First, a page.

We left central Illinois well before sunset. It was overcast. The prospects for seeing the lunar eclipse were not very good. As we headed northwest toward our home in eastern Iowa, the skies showed signs of improvement. Minutes before the Sun set, it shined brightly through a big opening in the clouds. That was a good sign.
Driving west on I-80, we could see brightness in the east behind the few remaining clouds indicating that the full Moon had risen. We stopped for a driver change. There was the Moon just entering the shadow of the Earth. I periodically rotated the rearview mirror up to take a peek at the eclipsing Moon behind us. Eclipse in progress.
After we unpacked the car, I put my camera on a tripod on the front porch. This first shot showed the Moon about 50% into the umbra. Notice the curve of the Earth’s shadow. It gives a sense of the relative sizes of the Moon and Earth.
Using drawing software, I added a circle to match the curvature of the umbra of Earth’s shadow.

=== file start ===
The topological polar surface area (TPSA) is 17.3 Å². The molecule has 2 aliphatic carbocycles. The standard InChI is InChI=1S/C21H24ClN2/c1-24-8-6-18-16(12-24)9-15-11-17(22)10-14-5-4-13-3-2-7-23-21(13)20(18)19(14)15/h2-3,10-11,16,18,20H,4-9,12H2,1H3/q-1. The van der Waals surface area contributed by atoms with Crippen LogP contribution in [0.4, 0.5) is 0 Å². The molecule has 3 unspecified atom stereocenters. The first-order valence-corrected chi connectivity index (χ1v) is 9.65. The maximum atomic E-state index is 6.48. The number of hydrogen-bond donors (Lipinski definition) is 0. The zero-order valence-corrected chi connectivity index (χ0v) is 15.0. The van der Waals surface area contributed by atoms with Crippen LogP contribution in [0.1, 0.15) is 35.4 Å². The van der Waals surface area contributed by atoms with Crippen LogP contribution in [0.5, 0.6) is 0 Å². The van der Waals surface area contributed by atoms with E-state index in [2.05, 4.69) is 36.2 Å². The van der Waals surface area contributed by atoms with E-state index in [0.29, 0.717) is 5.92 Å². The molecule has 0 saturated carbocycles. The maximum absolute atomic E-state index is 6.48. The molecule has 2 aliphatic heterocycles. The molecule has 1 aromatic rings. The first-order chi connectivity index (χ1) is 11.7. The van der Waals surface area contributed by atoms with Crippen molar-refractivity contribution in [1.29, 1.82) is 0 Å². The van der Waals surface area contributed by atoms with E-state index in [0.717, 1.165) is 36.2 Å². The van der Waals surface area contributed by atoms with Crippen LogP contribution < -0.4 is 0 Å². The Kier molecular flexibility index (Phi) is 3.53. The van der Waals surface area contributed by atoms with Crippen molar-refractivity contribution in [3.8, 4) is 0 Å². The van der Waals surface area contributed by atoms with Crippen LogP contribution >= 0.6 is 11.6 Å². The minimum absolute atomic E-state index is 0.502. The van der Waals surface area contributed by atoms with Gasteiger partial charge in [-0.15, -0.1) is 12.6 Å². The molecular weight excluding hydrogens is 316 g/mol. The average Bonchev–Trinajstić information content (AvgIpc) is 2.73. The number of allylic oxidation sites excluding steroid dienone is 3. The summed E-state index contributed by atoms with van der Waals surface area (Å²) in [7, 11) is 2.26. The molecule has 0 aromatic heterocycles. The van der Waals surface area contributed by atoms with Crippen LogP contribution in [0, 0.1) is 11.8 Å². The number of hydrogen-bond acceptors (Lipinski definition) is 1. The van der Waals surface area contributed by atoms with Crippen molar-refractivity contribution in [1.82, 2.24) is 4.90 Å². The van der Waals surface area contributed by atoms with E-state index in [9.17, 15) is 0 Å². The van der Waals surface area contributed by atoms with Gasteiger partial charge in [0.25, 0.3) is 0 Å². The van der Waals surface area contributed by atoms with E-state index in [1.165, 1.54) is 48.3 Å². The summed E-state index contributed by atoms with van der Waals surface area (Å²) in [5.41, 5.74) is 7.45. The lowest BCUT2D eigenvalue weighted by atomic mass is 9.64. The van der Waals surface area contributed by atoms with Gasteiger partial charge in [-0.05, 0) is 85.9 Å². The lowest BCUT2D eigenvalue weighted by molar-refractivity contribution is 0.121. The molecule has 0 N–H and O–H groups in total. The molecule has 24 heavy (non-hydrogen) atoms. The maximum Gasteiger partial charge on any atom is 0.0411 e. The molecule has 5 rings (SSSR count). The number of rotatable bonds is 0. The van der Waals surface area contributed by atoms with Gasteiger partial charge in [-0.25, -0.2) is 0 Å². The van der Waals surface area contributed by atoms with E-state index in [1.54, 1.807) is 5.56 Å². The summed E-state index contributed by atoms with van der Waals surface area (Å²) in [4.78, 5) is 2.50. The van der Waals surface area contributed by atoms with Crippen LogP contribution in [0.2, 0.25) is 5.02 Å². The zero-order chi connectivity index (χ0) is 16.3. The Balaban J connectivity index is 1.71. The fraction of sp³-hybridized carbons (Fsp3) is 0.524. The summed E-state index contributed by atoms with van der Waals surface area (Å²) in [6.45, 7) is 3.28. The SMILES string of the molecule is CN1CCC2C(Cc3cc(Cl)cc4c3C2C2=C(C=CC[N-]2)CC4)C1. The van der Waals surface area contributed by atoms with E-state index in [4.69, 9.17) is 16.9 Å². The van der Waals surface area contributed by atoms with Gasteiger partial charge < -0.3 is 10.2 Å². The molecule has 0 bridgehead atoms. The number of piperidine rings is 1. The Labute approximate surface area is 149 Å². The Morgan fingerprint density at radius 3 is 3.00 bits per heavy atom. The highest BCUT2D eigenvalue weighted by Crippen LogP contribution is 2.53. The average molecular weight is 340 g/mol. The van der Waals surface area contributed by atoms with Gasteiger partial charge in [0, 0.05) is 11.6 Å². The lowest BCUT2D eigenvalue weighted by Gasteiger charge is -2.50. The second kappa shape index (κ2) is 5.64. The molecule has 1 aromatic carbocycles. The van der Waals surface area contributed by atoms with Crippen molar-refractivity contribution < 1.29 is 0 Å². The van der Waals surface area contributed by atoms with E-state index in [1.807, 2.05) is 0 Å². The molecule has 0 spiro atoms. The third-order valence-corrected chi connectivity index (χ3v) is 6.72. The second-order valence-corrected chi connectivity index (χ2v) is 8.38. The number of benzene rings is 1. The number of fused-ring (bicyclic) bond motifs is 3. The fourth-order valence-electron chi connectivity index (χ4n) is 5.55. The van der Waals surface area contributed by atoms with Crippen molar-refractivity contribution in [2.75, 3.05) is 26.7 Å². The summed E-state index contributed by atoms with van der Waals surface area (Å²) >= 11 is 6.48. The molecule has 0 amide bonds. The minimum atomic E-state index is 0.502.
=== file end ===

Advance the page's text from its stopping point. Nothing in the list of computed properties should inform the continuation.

About every 20 minutes I photographed the scene. The bright surface of the Moon still in sunlight decreased requiring an increase in exposure times. The photographs during totality needed a full 1 second.
The Moon emerged from the umbra at 10:23 pm CDT. The curvature of the umbra was visible again. Using my photo editing software, I copy and pasted each image onto the next to show the progression of the Moon through the umbra. I am very pleased with the result.
Just after getting an image at mid-eclipse, I noticed an airliner with lights blinking. I wondered if another might pass by since we are in one of those fly-over states. One was approaching the Moon. It got close enough to see it and the Moon together in this 1 second exposure.
This gallery holds the individual images used to make the composite above. Each is marked with time and exposure. All images used ISO=200 and white balance set to incandescent bulb.